True to his word, there was Camel’s Hump, and there was a turnout. We parked the bike and headed into the bushes to change into bathing suits and a few steps away was the Winooski river. We made our way down and cooled off, spending over an hour basking in the water, snacking on energy bars and being snacked on by minnows. Not long after we got there the man who recommended the stop to us showed up and seemed a bit surprised that we’d stopped. “I’m glad you came! Not many people take my advice!” They definitely missed out for sure. We had a lovely oasis to ourselves for most of the time – our friend even left after a little while – but not before telling us about his own bike tours including a hill that was impossible to even push a bike up in Australia and his encounter with a stinging tree in Tasmania.
We could have spent the entire day there but still had a ways to go and so we headed out. The route took us down a dusty dirt road through a relatively unpopulated area. And once again we found ourselves getting hungry and low on water. Fortunately for us, all was not lost as at least in the northeastern part of the US, you’re never far from a town. And in this case not only were we not far from a town, we were not far from Waterbury, a town with a fantastic Thai Restaurant. Not only did they feed us delicious food, they gave us water by the pitcher, Thai iced coffee for me, and filled our water bottles up with ice as well!
After lunch we compared the map to our cue sheet for the Cross Vermont Trail. It looked as if the trail was going to take us on a bit of a circuitous route that would eventually bring us back to the road we were on right then. And so we made a decision then that since the traffic was light and there was often a decent shoulder on the road we would skip the trail and take the road itself. And so we continued down Route 2 bound for Montpelier.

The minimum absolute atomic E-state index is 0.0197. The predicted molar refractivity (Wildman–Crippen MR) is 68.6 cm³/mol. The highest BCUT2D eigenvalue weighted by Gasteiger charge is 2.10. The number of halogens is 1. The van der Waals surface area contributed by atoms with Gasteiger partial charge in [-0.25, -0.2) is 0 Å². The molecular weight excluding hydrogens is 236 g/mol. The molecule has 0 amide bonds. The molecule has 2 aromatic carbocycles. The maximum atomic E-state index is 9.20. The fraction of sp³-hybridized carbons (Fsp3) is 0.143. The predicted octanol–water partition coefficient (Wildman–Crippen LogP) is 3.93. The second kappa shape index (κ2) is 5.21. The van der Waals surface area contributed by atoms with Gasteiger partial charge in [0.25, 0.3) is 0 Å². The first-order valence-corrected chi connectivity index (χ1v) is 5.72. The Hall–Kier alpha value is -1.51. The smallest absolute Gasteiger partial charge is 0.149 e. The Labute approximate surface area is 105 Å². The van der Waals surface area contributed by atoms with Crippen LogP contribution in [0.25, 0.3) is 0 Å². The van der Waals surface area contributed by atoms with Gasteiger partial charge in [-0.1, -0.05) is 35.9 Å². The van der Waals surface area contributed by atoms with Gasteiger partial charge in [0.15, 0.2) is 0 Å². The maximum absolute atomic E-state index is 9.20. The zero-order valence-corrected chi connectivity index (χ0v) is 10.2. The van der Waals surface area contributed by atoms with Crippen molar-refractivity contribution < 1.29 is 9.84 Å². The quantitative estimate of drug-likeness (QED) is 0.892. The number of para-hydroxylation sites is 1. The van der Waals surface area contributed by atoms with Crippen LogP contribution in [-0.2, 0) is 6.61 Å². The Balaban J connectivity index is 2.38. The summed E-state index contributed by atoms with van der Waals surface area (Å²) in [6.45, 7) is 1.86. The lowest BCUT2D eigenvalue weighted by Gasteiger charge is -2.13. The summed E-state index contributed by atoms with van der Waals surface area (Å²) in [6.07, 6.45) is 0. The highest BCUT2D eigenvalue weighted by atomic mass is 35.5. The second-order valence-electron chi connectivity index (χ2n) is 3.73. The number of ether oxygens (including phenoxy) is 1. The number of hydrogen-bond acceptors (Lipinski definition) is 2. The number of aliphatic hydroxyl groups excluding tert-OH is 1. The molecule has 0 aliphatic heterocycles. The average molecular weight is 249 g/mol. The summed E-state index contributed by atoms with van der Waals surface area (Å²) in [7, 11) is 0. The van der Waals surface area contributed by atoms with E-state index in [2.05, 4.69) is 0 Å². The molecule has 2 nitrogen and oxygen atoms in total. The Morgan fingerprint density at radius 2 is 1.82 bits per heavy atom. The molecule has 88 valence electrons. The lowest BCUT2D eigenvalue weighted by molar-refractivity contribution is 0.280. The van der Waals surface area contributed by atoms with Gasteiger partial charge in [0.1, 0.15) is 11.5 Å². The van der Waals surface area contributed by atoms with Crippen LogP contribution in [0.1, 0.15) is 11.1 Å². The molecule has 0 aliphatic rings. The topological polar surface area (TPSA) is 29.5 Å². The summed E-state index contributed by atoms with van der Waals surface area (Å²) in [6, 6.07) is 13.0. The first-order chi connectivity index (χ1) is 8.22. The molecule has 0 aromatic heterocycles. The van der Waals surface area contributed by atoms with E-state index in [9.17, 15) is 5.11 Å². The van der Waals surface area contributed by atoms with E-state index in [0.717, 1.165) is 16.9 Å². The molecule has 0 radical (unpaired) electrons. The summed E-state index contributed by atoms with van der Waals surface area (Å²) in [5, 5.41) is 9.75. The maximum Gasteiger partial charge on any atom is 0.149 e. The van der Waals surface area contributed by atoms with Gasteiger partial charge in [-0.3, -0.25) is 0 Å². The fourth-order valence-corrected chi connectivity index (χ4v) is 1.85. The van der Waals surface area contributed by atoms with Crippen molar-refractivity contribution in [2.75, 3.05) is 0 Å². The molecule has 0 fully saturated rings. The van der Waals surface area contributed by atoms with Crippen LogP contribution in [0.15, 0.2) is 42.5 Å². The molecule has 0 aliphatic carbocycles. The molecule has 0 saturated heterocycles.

At this point though we were following a river, we began to realize we were in the Green Mountain State as the terrain had lots more ups and downs. The temperature continued to rise but we pushed through it. And for that we were rewarded, this time by a lovely farm stand where we were able to get not only fresh berries but Jalapeno-Raspberry Popsicles.
Now you know it’s a hot day when you have a stop for a popsicle like that and then go just a few miles and are ready to stop at a dairy bar only a few kilometres from our destination. We each had creemees (I had forgotten that that’s what they called soft-serve ice cream where I grew up – how weird to forget something like that).
After more frozen treats we found our way to our host’s house. And I don’t know if it’s just my luck or if it’s just bad planning but it seems that I often end up having a large hill at the very end of my rides. We had to gear down to our lowest gear and still push hard to get to the house.
We were rewarded for our efforts, though, with ice water, good conversation, and food cooked out on the grill by our host, Lynn. And after dinner, because on a day like this one you can’t get enough frozen treats, we headed out for one of my favourite treats: gelato.